Currently, I’m having fun in my spare time writing again. I say it’s “fun,” but am not sure that’s true. Is writing “fun?”
In a story I’m working on now, the main character shares a lot of qualities with who I was in my 20s, some of the same pitfalls and heartaches. But how much is loosely biographical, and used as a launching point, does an audience believe or trust? In other words, will they read it, and think it’s all about me, and not an exploration of bigger themes?
Right now, we’re working on a creative writing assignment, an idea I borrowed from my mentor, and she borrowed from someone else. The idea is to take a brown paper bag, and put a variety of objects in this bag. As a class, we decided not to use anything that wouldn’t normally fit in a gym bag, backpack or purse. For example, you couldn’t put a car, but a toy car would be fine. In order to speed things along, students could print or draw pictures of the objects. (In the future, I don’t recommend this. Having the tactile objects is much more engaging. Live and learn.) This has a caution, too: students should not put anything in their bags that they would mind never seeing again, because they trade bags.
Students’ reactions were interesting:
Do they just write about the objects?
Do they write about themselves?
So, here is what I modeled:
In the bag: movie tickets, hair bow, cell phone, picture of a puppy, and a bag of cookies.
We went through the list, and determined some of the character’s basics: gender, age, etc.
My off-the-top-of-head story: (I said this out loud, not writing.)
She sat alone in the darkened movie theatre. Credits end, and house lights go on. She sits there and stares at her cell phone for the twentieth time. No text from him. She had been stood up again. She reaches in the bag of homemade chocolate-walnut cookies, the ones she promised him she’d make. This was the third time he has sent her a text asking her out. She believed him. There was usually some good reason why he didn’t show. She shouldn’t have eaten the cookies. She was trying to lose a few pounds, to impress him, and the butter alone would put her off her goal for a week. Glancing down at the cell phone again, no text or message. Blinking in the bright sunlight of the afternoon, she didn’t see the three girls across the street, laughing hysterically. They had gotten her again, and couldn’t wait to put up the pix of the fat girl walking out of the movie alone on Facebook.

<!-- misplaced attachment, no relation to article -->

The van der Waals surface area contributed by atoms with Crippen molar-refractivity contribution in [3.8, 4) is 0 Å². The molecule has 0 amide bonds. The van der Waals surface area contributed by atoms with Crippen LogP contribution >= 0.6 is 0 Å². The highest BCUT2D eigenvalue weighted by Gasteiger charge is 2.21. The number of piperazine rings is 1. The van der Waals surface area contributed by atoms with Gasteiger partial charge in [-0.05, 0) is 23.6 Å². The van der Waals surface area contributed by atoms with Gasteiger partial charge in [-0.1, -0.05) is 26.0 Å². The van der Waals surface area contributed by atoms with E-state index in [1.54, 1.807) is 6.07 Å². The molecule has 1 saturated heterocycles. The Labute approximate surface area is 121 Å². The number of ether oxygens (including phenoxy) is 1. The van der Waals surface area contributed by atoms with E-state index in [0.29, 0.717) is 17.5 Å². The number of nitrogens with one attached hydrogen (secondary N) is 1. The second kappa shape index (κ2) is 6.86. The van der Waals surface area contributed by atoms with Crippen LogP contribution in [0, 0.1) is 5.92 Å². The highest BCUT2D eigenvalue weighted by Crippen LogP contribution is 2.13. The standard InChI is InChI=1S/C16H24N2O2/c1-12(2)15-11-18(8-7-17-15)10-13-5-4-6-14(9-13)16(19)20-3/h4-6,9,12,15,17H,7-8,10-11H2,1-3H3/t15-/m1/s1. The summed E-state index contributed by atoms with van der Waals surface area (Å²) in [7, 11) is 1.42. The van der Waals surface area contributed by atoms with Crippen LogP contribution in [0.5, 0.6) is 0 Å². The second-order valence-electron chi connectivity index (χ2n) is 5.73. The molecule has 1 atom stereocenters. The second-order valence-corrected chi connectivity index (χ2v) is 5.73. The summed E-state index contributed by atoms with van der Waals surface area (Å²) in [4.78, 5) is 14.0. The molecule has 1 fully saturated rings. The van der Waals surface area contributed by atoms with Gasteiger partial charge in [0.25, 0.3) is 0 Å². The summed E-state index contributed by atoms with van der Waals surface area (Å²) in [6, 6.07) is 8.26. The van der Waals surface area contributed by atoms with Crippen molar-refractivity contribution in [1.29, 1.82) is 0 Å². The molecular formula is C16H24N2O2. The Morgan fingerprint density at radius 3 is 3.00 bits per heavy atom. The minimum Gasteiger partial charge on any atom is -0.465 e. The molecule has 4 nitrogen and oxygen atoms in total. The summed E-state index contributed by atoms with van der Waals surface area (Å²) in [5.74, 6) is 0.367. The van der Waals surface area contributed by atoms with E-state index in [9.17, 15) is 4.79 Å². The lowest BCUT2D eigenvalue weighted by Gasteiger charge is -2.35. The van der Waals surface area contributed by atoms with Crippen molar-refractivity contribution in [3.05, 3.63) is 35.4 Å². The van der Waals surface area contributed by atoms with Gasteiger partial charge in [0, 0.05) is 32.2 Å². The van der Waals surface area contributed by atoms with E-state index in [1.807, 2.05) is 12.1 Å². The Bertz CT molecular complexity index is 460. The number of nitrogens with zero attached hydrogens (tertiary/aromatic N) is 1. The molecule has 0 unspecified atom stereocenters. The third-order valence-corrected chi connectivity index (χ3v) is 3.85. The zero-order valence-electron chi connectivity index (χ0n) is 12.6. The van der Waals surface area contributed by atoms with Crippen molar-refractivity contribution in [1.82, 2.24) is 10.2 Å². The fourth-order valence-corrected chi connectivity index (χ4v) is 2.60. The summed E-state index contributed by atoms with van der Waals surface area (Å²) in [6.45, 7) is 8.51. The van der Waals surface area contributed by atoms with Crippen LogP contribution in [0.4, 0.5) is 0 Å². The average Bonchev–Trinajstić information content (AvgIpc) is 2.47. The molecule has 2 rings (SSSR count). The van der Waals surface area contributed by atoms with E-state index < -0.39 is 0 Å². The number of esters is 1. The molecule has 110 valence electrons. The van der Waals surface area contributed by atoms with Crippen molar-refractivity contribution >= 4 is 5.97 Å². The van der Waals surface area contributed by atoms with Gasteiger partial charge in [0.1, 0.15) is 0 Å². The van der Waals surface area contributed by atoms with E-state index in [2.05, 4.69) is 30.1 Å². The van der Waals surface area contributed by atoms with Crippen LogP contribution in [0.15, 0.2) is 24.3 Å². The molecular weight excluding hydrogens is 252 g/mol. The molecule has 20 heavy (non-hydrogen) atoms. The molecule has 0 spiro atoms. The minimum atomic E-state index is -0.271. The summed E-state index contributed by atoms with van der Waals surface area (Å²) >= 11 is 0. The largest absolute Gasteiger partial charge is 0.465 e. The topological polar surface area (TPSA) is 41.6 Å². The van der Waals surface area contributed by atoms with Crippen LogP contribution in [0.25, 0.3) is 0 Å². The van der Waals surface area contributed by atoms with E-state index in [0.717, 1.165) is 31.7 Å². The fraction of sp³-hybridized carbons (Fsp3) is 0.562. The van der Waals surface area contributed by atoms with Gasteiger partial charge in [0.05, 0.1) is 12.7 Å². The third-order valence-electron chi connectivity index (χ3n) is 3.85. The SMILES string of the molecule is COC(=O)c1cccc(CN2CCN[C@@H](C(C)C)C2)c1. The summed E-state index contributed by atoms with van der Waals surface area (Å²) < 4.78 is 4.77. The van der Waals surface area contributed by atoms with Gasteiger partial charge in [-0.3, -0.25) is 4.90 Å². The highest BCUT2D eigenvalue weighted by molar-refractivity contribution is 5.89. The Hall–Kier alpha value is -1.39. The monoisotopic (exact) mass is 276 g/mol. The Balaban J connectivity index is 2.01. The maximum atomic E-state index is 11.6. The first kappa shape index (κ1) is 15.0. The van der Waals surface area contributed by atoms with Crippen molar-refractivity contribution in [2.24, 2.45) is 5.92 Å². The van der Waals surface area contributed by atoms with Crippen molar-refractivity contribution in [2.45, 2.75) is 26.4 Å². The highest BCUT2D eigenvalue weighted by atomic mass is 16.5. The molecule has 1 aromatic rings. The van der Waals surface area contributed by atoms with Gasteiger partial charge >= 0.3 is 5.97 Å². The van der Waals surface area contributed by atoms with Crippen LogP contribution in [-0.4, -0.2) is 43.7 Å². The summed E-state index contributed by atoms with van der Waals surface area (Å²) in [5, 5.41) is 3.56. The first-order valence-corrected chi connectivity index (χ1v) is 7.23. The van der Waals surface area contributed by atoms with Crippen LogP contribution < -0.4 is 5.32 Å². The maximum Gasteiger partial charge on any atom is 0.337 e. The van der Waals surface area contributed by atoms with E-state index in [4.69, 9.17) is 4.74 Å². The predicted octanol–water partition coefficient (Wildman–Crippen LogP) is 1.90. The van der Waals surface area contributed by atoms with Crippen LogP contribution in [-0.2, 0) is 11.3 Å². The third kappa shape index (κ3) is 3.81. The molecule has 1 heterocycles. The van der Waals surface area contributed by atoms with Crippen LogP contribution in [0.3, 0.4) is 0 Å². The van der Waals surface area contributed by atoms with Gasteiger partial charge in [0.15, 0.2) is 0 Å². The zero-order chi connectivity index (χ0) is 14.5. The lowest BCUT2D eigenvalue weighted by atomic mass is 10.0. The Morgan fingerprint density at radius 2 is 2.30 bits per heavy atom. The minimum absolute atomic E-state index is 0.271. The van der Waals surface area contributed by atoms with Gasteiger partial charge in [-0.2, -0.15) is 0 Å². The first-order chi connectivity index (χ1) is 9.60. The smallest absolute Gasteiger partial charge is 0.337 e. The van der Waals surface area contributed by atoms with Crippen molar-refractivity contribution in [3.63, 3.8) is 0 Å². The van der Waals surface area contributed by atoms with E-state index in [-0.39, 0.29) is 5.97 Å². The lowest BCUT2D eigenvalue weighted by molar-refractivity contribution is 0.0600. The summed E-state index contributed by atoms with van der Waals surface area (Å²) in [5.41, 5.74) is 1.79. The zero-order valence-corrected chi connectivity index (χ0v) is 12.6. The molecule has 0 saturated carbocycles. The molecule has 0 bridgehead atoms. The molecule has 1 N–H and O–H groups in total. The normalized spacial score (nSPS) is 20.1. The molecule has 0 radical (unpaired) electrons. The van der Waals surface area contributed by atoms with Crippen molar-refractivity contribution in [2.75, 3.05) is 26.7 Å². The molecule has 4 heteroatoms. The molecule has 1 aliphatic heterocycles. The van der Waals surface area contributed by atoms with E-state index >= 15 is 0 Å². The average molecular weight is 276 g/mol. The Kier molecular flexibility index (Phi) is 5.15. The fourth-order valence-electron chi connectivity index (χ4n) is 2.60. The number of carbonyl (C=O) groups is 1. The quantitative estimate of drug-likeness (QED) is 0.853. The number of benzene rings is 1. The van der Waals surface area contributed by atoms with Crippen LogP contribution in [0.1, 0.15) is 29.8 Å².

Now, every 8th grade kid gasps, and some say, “Oh, Mrs. Love, that’s GREASY!” — Translation: “greased” to be ill used.
Then some asked, “Is that a true story?”
Well, I wasn’t a chubby teenage girl. I have never been stood up (a personal record), and Facebook didn’t exist when I was a teenage (and, again, thank heavens!!).
Explaining that writers are, and are not, their stories, when writing fiction, is a tricky concept for the literally-minded adolescent (and adult). That we take little gems, seeds, nuggets, and springboard to telling tall-tales when we want to explore a burning question or theme is complicated. I was thinking of what actors and actresses must go through when portraying a convincing kiss on screen. There is a whole crew watching, and their own loved ones at home. They must kiss someone that they are not in love with (with the exception of Brad Pitt and Angelina Jolie), and make it convincing, real, and get their audience swept up in the moment. However they as individuals feel about that kiss is moot.
Allowing ourselves to play those roles on paper is both terrifying and exhilarating, and may be the essence of what is so powerful of the written word. And it’s tough to keep that one in the bag.
Postcript: Some of my students’ stories are absolutey amazing. Love being a teacher: get paid to read and write most of the day, and share in the creative process. Wow.